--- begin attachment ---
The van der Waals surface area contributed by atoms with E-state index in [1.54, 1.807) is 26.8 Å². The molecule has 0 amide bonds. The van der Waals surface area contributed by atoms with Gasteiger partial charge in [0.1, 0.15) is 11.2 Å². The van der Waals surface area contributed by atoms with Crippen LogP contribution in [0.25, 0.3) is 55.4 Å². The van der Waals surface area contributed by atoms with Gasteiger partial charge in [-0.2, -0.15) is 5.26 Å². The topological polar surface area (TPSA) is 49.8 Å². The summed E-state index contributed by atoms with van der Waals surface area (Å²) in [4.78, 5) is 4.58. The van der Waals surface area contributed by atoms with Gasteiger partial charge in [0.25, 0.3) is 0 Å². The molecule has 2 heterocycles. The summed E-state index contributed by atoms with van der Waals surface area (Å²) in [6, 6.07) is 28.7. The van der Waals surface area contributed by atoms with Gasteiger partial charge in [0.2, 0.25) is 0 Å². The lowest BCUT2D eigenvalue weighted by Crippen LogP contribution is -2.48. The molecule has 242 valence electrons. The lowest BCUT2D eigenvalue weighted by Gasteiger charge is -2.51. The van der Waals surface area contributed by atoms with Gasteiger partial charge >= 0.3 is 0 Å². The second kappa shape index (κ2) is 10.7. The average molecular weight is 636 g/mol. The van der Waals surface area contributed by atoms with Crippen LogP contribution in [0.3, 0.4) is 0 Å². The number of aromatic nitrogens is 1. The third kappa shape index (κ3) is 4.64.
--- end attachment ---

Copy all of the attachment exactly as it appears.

The van der Waals surface area contributed by atoms with E-state index in [1.54, 1.807) is 26.8 Å². The molecule has 0 amide bonds. The van der Waals surface area contributed by atoms with Gasteiger partial charge in [0.1, 0.15) is 11.2 Å². The van der Waals surface area contributed by atoms with Crippen LogP contribution in [0.25, 0.3) is 55.4 Å². The van der Waals surface area contributed by atoms with Gasteiger partial charge in [-0.2, -0.15) is 5.26 Å². The topological polar surface area (TPSA) is 49.8 Å². The summed E-state index contributed by atoms with van der Waals surface area (Å²) in [4.78, 5) is 4.58. The van der Waals surface area contributed by atoms with Gasteiger partial charge in [0.25, 0.3) is 0 Å². The molecule has 2 heterocycles. The summed E-state index contributed by atoms with van der Waals surface area (Å²) in [6, 6.07) is 28.7. The van der Waals surface area contributed by atoms with Gasteiger partial charge in [0.2, 0.25) is 0 Å². The lowest BCUT2D eigenvalue weighted by Crippen LogP contribution is -2.48. The molecule has 242 valence electrons. The lowest BCUT2D eigenvalue weighted by Gasteiger charge is -2.51. The van der Waals surface area contributed by atoms with Gasteiger partial charge >= 0.3 is 0 Å². The second kappa shape index (κ2) is 10.7. The average molecular weight is 636 g/mol. The van der Waals surface area contributed by atoms with Crippen LogP contribution in [0.3, 0.4) is 0 Å². The number of aromatic nitrogens is 1. The third kappa shape index (κ3) is 4.64.